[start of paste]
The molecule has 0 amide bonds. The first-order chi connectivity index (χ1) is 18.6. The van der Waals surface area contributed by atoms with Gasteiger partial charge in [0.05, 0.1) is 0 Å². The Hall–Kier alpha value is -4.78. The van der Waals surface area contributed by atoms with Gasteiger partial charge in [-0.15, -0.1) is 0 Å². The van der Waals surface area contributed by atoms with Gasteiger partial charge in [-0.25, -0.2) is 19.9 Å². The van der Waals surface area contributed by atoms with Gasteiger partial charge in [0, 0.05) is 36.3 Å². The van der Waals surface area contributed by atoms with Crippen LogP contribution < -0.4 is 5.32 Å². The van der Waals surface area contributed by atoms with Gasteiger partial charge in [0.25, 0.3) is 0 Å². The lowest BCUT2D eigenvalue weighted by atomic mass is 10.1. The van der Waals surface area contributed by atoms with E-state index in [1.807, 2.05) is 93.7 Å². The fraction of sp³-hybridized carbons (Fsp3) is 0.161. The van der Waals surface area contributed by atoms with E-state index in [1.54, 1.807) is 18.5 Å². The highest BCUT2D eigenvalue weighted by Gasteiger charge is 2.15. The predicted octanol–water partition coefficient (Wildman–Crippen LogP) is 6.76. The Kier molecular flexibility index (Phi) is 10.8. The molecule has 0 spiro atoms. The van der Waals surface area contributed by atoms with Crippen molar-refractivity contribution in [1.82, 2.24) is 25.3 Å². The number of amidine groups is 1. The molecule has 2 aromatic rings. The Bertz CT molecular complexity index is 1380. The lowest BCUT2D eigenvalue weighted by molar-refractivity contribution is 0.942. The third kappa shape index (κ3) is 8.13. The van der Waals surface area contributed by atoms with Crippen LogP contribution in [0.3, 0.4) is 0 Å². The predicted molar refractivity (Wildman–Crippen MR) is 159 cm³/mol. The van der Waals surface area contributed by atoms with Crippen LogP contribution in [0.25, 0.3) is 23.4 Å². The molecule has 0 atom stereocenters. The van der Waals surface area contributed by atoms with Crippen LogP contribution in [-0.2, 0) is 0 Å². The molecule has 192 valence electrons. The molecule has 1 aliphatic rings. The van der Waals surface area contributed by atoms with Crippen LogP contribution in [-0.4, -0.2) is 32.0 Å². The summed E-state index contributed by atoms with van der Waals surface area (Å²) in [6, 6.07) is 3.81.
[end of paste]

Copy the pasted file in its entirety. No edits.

The molecule has 0 amide bonds. The first-order chi connectivity index (χ1) is 18.6. The van der Waals surface area contributed by atoms with Gasteiger partial charge in [0.05, 0.1) is 0 Å². The Hall–Kier alpha value is -4.78. The van der Waals surface area contributed by atoms with Gasteiger partial charge in [-0.15, -0.1) is 0 Å². The van der Waals surface area contributed by atoms with Gasteiger partial charge in [-0.25, -0.2) is 19.9 Å². The van der Waals surface area contributed by atoms with Gasteiger partial charge in [0, 0.05) is 36.3 Å². The van der Waals surface area contributed by atoms with Crippen LogP contribution < -0.4 is 5.32 Å². The van der Waals surface area contributed by atoms with Gasteiger partial charge in [0.25, 0.3) is 0 Å². The lowest BCUT2D eigenvalue weighted by atomic mass is 10.1. The van der Waals surface area contributed by atoms with E-state index in [1.807, 2.05) is 93.7 Å². The fraction of sp³-hybridized carbons (Fsp3) is 0.161. The van der Waals surface area contributed by atoms with E-state index in [1.54, 1.807) is 18.5 Å². The highest BCUT2D eigenvalue weighted by Gasteiger charge is 2.15. The predicted octanol–water partition coefficient (Wildman–Crippen LogP) is 6.76. The Kier molecular flexibility index (Phi) is 10.8. The molecule has 0 spiro atoms. The van der Waals surface area contributed by atoms with Crippen molar-refractivity contribution in [1.82, 2.24) is 25.3 Å². The number of amidine groups is 1. The molecule has 2 aromatic rings. The Bertz CT molecular complexity index is 1380. The lowest BCUT2D eigenvalue weighted by molar-refractivity contribution is 0.942. The third kappa shape index (κ3) is 8.13. The van der Waals surface area contributed by atoms with Crippen LogP contribution in [0.3, 0.4) is 0 Å². The predicted molar refractivity (Wildman–Crippen MR) is 159 cm³/mol. The van der Waals surface area contributed by atoms with Crippen LogP contribution in [0.25, 0.3) is 23.4 Å². The molecule has 0 atom stereocenters. The van der Waals surface area contributed by atoms with Crippen LogP contribution in [-0.2, 0) is 0 Å². The molecule has 192 valence electrons. The molecule has 1 aliphatic rings. The van der Waals surface area contributed by atoms with Crippen LogP contribution in [-0.4, -0.2) is 32.0 Å². The summed E-state index contributed by atoms with van der Waals surface area (Å²) in [6, 6.07) is 3.81.